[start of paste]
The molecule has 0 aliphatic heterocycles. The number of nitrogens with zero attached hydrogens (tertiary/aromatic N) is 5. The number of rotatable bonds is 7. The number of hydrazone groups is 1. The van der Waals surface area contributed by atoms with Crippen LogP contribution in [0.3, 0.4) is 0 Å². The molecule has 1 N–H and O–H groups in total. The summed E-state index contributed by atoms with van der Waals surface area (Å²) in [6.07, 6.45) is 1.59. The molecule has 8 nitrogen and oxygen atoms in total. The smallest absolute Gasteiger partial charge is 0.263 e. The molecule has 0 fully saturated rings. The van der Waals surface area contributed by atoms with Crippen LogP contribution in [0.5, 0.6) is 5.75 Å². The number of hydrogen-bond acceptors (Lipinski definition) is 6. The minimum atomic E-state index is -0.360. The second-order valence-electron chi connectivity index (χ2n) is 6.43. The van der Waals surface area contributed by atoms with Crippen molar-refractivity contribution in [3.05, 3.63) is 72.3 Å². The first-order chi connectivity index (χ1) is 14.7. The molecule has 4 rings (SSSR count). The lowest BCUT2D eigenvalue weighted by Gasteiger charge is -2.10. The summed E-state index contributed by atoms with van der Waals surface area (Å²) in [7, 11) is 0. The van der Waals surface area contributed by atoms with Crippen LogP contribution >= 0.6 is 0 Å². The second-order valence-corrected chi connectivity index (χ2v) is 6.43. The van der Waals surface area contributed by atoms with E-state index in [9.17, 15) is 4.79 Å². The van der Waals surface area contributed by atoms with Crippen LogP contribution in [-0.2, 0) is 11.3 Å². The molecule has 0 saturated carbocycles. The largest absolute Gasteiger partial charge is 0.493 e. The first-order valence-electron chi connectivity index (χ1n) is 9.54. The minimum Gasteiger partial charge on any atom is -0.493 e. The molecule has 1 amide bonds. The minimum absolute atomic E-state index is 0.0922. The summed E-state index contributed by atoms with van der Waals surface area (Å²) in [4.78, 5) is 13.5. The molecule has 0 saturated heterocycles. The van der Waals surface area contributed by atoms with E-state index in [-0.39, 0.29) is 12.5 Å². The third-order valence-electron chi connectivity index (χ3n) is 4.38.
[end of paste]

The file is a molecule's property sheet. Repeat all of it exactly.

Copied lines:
The molecule has 0 aliphatic heterocycles. The number of nitrogens with zero attached hydrogens (tertiary/aromatic N) is 5. The number of rotatable bonds is 7. The number of hydrazone groups is 1. The van der Waals surface area contributed by atoms with Crippen LogP contribution in [0.3, 0.4) is 0 Å². The molecule has 1 N–H and O–H groups in total. The summed E-state index contributed by atoms with van der Waals surface area (Å²) in [6.07, 6.45) is 1.59. The molecule has 8 nitrogen and oxygen atoms in total. The smallest absolute Gasteiger partial charge is 0.263 e. The molecule has 0 fully saturated rings. The van der Waals surface area contributed by atoms with Crippen LogP contribution in [0.5, 0.6) is 5.75 Å². The number of hydrogen-bond acceptors (Lipinski definition) is 6. The minimum atomic E-state index is -0.360. The second-order valence-electron chi connectivity index (χ2n) is 6.43. The van der Waals surface area contributed by atoms with Crippen molar-refractivity contribution in [3.05, 3.63) is 72.3 Å². The first-order chi connectivity index (χ1) is 14.7. The molecule has 4 rings (SSSR count). The lowest BCUT2D eigenvalue weighted by Gasteiger charge is -2.10. The summed E-state index contributed by atoms with van der Waals surface area (Å²) in [7, 11) is 0. The van der Waals surface area contributed by atoms with Crippen LogP contribution >= 0.6 is 0 Å². The second-order valence-corrected chi connectivity index (χ2v) is 6.43. The van der Waals surface area contributed by atoms with E-state index in [9.17, 15) is 4.79 Å². The van der Waals surface area contributed by atoms with Crippen LogP contribution in [-0.2, 0) is 11.3 Å². The molecule has 0 saturated carbocycles. The largest absolute Gasteiger partial charge is 0.493 e. The first-order valence-electron chi connectivity index (χ1n) is 9.54. The minimum Gasteiger partial charge on any atom is -0.493 e. The molecule has 1 amide bonds. The minimum absolute atomic E-state index is 0.0922. The summed E-state index contributed by atoms with van der Waals surface area (Å²) in [4.78, 5) is 13.5. The molecule has 0 saturated heterocycles. The van der Waals surface area contributed by atoms with E-state index in [-0.39, 0.29) is 12.5 Å². The third-order valence-electron chi connectivity index (χ3n) is 4.38.